The 10-month dragnet called "Operation HunTor" — named after encrypted internet tools — resulted in the seizure of 234 kilograms of drugs, including amphetamines, cocaine and opioids worth more than $31 million. Officials said many of the confiscated drugs were fake prescription pills laced with the powerful synthetic opioid fentanyl. The counterfeit tablets are linked to a wave of drug overdoses.
"This international law enforcement operation spanned across three continents and sends one clear message to those hiding on the darknet peddling illegal drugs: there is no dark internet," said U.S. Deputy Attorney General Lisa Monaco.
Deputy Attorney General Lisa Monaco speaks during a news at the Department of Justice in Washington, Oct. 26, 2021. Photo credit: VOA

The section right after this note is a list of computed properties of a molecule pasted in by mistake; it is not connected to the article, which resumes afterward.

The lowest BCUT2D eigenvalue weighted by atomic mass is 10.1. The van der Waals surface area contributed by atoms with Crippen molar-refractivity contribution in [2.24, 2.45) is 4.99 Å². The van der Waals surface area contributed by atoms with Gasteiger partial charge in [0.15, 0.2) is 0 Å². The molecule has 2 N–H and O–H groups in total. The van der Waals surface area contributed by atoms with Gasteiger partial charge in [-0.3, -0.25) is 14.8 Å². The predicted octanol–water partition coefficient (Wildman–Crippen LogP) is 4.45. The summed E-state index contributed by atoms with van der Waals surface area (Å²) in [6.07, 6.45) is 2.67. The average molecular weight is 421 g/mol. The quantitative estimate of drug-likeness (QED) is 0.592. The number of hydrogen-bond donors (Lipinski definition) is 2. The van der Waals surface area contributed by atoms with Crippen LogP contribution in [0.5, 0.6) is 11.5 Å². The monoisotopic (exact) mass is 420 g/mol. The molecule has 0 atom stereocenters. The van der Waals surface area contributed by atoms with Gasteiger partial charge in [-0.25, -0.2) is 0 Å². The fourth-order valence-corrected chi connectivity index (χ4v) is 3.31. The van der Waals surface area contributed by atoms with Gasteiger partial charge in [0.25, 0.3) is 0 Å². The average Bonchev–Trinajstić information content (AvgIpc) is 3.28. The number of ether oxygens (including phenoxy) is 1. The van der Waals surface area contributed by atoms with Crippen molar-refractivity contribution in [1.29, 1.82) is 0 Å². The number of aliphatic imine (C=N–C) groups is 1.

Investigators rounded up and arrested 65 people in the United States. Other arrests occurred in Australia, Bulgaria, France, Germany, Italy, the Netherlands, Switzerland, and the United Kingdom. In addition to counterfeit medicine, authorities also confiscated more than 200,000 ecstasy, fentanyl, oxycodone, hydrocodone, and methamphetamine pills.
"We face new and increasingly dangerous threats as drug traffickers expand into the digital world and use the darknet to sell dangerous drugs like fentanyl and methamphetamine," said Anne Milgram, administrator of the Drug Enforcement Administration (DEA). "We cannot stress enough the danger of these substances."
The international police agency Europol worked alongside the U.S. Justice Department's Joint Criminal Opioid and Darknet Enforcement team.
"No one is beyond the reach of the law, even on the dark web," said Jean-Philippe Lecouffe, Europol's deputy executive director.